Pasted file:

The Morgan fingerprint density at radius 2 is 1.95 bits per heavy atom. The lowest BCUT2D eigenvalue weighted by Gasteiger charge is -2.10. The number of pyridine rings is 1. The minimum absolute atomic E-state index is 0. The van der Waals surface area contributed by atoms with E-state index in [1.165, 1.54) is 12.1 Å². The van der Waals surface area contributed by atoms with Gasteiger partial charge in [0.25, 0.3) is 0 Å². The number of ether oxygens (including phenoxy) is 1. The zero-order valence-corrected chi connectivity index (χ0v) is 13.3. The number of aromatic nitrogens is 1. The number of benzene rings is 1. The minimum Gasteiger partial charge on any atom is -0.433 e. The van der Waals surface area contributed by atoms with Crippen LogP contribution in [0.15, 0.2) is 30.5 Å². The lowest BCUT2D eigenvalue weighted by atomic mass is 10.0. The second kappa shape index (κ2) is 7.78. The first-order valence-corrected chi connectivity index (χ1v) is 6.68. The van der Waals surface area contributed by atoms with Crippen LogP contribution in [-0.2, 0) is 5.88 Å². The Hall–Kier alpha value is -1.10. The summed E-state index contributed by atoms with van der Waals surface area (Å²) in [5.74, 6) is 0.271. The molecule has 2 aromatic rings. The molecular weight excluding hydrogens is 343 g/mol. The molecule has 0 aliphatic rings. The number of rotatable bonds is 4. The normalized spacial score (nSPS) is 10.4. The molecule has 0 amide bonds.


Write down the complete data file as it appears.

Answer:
The Morgan fingerprint density at radius 2 is 1.95 bits per heavy atom. The lowest BCUT2D eigenvalue weighted by Gasteiger charge is -2.10. The number of pyridine rings is 1. The minimum absolute atomic E-state index is 0. The van der Waals surface area contributed by atoms with E-state index in [1.165, 1.54) is 12.1 Å². The van der Waals surface area contributed by atoms with Gasteiger partial charge in [0.25, 0.3) is 0 Å². The number of ether oxygens (including phenoxy) is 1. The zero-order valence-corrected chi connectivity index (χ0v) is 13.3. The number of aromatic nitrogens is 1. The number of benzene rings is 1. The minimum Gasteiger partial charge on any atom is -0.433 e. The van der Waals surface area contributed by atoms with Crippen LogP contribution in [0.15, 0.2) is 30.5 Å². The lowest BCUT2D eigenvalue weighted by atomic mass is 10.0. The second kappa shape index (κ2) is 7.78. The first-order valence-corrected chi connectivity index (χ1v) is 6.68. The van der Waals surface area contributed by atoms with Crippen LogP contribution in [-0.2, 0) is 5.88 Å². The Hall–Kier alpha value is -1.10. The summed E-state index contributed by atoms with van der Waals surface area (Å²) in [5.74, 6) is 0.271. The molecule has 2 aromatic rings. The molecular weight excluding hydrogens is 343 g/mol. The molecule has 0 aliphatic rings. The number of rotatable bonds is 4. The normalized spacial score (nSPS) is 10.4. The molecule has 0 amide bonds.